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Responses of Northern U.S. Forests to Environmental Change
ISBN 0-387-98900-5

Chapter 6: Physiological and Environmental Causes of Freezing Injury in Red Spruce

Paul G. Schaberg and Donald H. DeHayes

There has been a dramatic increase in the incidence of freezing injury to northern red spruce forests, leading to forest decline, over the past 4 decades. It is likely that the increased injury is the result of human-induced environmental changes: acid deposition and altered weather patterns. The average temperature at which freezing injures current-year needles is between -40 and -45oC. Red spruce is much more susceptible to freezing injury than the co-occurring species balsam fir.

Many environmental factors have been studied for their potential to reduce cold tolerance. Ozone does not appear to reduce foliar cold tolerance or increase susceptibility to freezing injury. CO2 enrichment and N nutrition may interact to influence cold tolerance but the evidence is not clear. It is virtually certain that rapid freezing stress explains localized injury concentrated on sun-exposed branches, but it is unlikely that rapid freezing explains injury on shaded foliage or region-wide injury events. Long winter thaws (4-5 days) cause reductions in cold tolerance of up to 14oC, a response unique to red spruce. Numerous studies have shown that short-term nitrogen additions either have no impact on freezing tolerance or may improve hardiness. Sulfur additions appear to have some impact on autumn hardiness, but no impact on winter cold tolerance. Aluminum has many effects on red spruce physiology, but no apparent effect on cold tolerance. Calcium loss due to acid deposition affects red spruce health, and may have indirect effects on cold tolerance. The strongest evidence for an environmental effect on freezing injury is that exposure to acid cloud water increases the risk of foliar freezing injury by reducing the cold tolerance of current-year foliage from 5 to 12oC. Of all the possible combinations of factors, interactions between acid mist and thaw have the greatest potential to increase the risk of freezing injury during winter, but this hypothesis has not been fully tested.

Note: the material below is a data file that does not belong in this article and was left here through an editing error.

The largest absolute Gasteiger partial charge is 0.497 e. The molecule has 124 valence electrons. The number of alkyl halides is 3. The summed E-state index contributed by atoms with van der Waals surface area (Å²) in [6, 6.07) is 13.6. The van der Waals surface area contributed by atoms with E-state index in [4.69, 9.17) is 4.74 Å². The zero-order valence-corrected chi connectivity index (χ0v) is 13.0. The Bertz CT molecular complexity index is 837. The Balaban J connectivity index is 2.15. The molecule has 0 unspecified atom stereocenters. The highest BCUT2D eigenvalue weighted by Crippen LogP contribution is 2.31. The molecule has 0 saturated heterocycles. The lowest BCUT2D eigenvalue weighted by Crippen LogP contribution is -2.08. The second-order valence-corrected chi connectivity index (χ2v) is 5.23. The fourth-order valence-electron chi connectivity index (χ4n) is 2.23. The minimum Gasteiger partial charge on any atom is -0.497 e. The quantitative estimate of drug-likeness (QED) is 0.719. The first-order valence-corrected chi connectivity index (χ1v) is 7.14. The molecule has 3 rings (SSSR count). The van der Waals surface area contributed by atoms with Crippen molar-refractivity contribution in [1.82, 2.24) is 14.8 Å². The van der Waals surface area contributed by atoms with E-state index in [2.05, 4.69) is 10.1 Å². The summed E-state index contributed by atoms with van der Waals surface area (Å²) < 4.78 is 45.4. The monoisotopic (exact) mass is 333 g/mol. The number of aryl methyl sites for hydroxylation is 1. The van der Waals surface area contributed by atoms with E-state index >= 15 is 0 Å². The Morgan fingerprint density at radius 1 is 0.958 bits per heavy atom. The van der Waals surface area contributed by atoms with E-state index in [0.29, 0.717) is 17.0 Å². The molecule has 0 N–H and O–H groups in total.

The specific mechanisms causing winter injury appear to include perturbations of winter temperatures on a species with limited genetic potential for cold tolerance, coupled with alterations to the structure and function of plasma membrane-associated calcium in mesophyll cells. Because of the strong linkage of this mechanism to acidic precipitation, there is great concern that membrane integrity of other species may also be affected, but only red spruce exhibits visible damage symptoms because of its unique susceptibility to winter injury.

(a) Relationship between critical temperatures derived from laboratory freezing experiments with 36 red spruce trees and quantitative estimates of foliar winter injury of the same trees recorded in a provenance test of red spruce near Colebrook, NH.
Original size.

(b) Comparison of relative electrolyte leakage (REL) and image analysis of needle reddening (Red/100).
Original size.

Previous: Chapter 5 | Next: Chapter 7